Wednesday, November 10, 2010

Bullying a bully

While I was torturing myself on the elliptical at the gym, I caught the end of a news report that caught my eye. Naturally, the first thing I did when I got home was Google it and I ran on THIS article about a father who threatened to shave a neighborhood bully's head if she didn't leave his daughter alone.

Now, this is the part I'm nervous to post. Let me stress that I DO NOT think it's okay to threaten children. If someone threatened my child, we'd have a serious problem. Also, not only should he not have threatened her, he also went about the rest of the situation in the wrong way as well. I think he should have taken other steps, talk to her parents, talk to the school, the bus driver, the police, whatever you have to do to keep your child save from bulling predators.

But, as much as I know he was wrong and as much as I can't condone threatening a child, there was a little part of me that cheered inside. Now, I'm not proud of that, but I'm also sick and tired of the bullying. It breaks my heart when I see story after story about CHILDREN taking their own life because they're tortured by their peers. In most of the stories, the parents DID do the right thing. They went to school, teacher etc. and nothing was done.

Our children are dying and if they're not, they're losing their confidence, their self esteem. They're being beat down and stripped raw and I've had enough of it. It's wrong. Scary. Sad. Heartbreaking.

Now I don't know if this girl will ever bully again, but man, I hope she learned a lesson from this. Even though the father took the round route, I'm hoping the outcome is good. Wrong as it may be, maybe if there were stricter punishment for bullies, we'd have better luck protecting our children from being picked on.


Anne Rainey said...

Oh man, don't get me started on bullies. I hate bullies. It has always worried me that my daughter would be bullied but be too afriad to tell me about it. They're older now and I know they've never had this problem. Thank God. But, there are so many kids dealing with this and my heart goes out to him.

I'm not sure what that father should've done. He was wrong to threaten a kid. No matter what. He should've gone to the child's parents first. If that didn't result in a solution, then he should've gone to the principal. Still, a lot of this will only result in MORE bullying. Maybe his daughter would've been too afriad to tell at that point and then any number of things could happen. Including suicide. We've seen plenty of that in the news!

I admit, part of me feels glad that father went straight to the source.

Natalie Dae said...

I can understand the father's frustration, but I don't condone it. We've all had times where we've wanted to confront the bully ourselves, with a few choice words to boot, we go, the bleeding heart is here LOL...the bully may well be being bullied by someone herself. It's a vicious circle at times, where even though a kid's being bullied and they hate it, they do it to someone else as a way to make themselves feel better. It makes no sense to those on the outside looking in, but perfect sense to the child.

I feel for everyone, bullies icluded, in these situations.


Tess MacKall said...

I can certainly understand this man's frustration. When you take the issue to school teachers when it's involved in their classroom or to school administrators they answer is always the same--they don't see it. You'll also be told that your child needs to toughen up.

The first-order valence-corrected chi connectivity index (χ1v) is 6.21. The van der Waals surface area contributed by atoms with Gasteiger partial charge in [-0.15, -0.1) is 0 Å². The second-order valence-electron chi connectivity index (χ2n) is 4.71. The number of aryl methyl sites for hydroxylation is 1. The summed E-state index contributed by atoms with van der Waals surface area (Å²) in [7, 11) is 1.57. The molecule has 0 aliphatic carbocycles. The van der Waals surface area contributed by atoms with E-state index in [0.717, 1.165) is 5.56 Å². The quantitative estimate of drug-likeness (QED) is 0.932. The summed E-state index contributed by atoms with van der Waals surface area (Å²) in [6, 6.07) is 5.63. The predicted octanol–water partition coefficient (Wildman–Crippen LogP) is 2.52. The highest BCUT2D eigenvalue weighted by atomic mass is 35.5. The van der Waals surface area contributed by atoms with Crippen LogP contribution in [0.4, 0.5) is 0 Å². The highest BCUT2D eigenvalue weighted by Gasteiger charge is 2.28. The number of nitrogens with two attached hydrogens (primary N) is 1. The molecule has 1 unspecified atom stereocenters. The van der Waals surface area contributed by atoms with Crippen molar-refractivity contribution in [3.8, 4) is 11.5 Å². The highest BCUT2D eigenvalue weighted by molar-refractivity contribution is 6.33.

Been there, done that. Schools are a hot bed of bullies. And it's not a matter of where they are on the socioeconomic ladder either. They come in all shapes,sizes, and gender too.

Bottom line, there is something wrong in that bullies life to cause him or her to do it and it needs addressing. It's illegal to bully in schools. But rarely is anything done about it.

The man who did this? I haven't read the full story, but I have to say that secretly I would loved to have watched. Yeah, I know, it's politically incorrect for me to say that--but I've walked in his shoes. When it comes to your kid, you don't always see what you SHOULD do--but what you HAVE to do.

I feel for the guy that he's now in the news. Damn they make news of anything these days--it's not like they have enough?

Brindle Chase said...

How timely. A group of three older boys were harrassing my 11 year old daughter at the bus stop just recently. Calling her a whore and making fun of us being apparently poor, because she likes to drink Arizona Green Tea (don't ask me the logic on how that makes us poor. *lol*). Anyway, we taught her to stand up to bullies. So she would fight back, verbally of course, since they weren't physically abusing her. But it kept going on and on. The bus driver did nothing.

So, what I did, was march over to the lead boy's house and talked with his mother. Tattle-telling is not something we encourage to our daughter. But there comes a point when enough is enough. The mother was understanding and grounded her boys... but this article is interesting because... what if? What if his mother choose not to address it or worse, encouraged her son to be a bully?

Well, it so happens I researched what if. As a father, the thought that some older, bigger boy was picking on my girl, had me raging. I was tempted to go down to the bus stop and scare the beejeezus outta him... but that wouldn't solve anything and only end badly for me. I can't take care of my daughters from jail! *lol*

So I found out about cease and desist letters. Restraining orders and more. Now they vary state to state. But if a bully cannot be stopped through normal channels (talking to their parents, the school, etc...) You can use the courts. Of course, once you decide to go down that path, there are severe consequences. In our instance, the boys live within the restraining order range, meaning they would have to move out of their house and go to a different school. What a huge, HUGE, disruption to their lives. Its not what we wanted. We just wanted the bully to stop. But when all else fails... the courts side with the victim here.